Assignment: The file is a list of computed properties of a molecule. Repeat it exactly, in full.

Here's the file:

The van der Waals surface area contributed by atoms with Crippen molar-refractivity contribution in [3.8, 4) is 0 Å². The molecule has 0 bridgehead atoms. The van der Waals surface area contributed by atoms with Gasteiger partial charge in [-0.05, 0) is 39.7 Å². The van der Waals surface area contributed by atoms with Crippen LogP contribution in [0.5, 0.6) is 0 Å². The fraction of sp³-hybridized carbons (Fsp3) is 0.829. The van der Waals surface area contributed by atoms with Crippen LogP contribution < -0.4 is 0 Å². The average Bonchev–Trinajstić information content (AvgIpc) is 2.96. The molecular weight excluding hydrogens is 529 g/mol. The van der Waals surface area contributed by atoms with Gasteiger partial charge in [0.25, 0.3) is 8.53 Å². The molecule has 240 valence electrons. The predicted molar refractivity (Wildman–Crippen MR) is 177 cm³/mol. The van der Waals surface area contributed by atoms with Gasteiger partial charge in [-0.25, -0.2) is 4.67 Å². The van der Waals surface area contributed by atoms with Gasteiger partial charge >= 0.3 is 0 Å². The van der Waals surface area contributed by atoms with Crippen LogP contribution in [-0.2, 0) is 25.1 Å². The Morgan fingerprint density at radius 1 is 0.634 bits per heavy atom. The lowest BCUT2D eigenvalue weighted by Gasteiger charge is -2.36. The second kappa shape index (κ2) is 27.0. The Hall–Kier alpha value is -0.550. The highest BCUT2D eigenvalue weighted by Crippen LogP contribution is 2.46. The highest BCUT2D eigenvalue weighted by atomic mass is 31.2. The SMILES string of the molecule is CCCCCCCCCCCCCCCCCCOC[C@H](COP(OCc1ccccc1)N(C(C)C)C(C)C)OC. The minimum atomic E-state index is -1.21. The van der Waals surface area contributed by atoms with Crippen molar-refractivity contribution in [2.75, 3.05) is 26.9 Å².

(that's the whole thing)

The van der Waals surface area contributed by atoms with Crippen molar-refractivity contribution in [3.8, 4) is 0 Å². The molecule has 0 bridgehead atoms. The van der Waals surface area contributed by atoms with Gasteiger partial charge in [-0.05, 0) is 39.7 Å². The van der Waals surface area contributed by atoms with Crippen LogP contribution in [0.5, 0.6) is 0 Å². The fraction of sp³-hybridized carbons (Fsp3) is 0.829. The van der Waals surface area contributed by atoms with Crippen LogP contribution < -0.4 is 0 Å². The average Bonchev–Trinajstić information content (AvgIpc) is 2.96. The molecular weight excluding hydrogens is 529 g/mol. The van der Waals surface area contributed by atoms with Gasteiger partial charge in [0.25, 0.3) is 8.53 Å². The molecule has 240 valence electrons. The predicted molar refractivity (Wildman–Crippen MR) is 177 cm³/mol. The van der Waals surface area contributed by atoms with Gasteiger partial charge in [-0.25, -0.2) is 4.67 Å². The van der Waals surface area contributed by atoms with Gasteiger partial charge >= 0.3 is 0 Å². The van der Waals surface area contributed by atoms with Crippen LogP contribution in [-0.2, 0) is 25.1 Å². The Morgan fingerprint density at radius 1 is 0.634 bits per heavy atom. The lowest BCUT2D eigenvalue weighted by Gasteiger charge is -2.36. The second kappa shape index (κ2) is 27.0. The Hall–Kier alpha value is -0.550. The highest BCUT2D eigenvalue weighted by Crippen LogP contribution is 2.46. The highest BCUT2D eigenvalue weighted by atomic mass is 31.2. The SMILES string of the molecule is CCCCCCCCCCCCCCCCCCOC[C@H](COP(OCc1ccccc1)N(C(C)C)C(C)C)OC. The minimum atomic E-state index is -1.21. The van der Waals surface area contributed by atoms with Crippen molar-refractivity contribution in [2.75, 3.05) is 26.9 Å².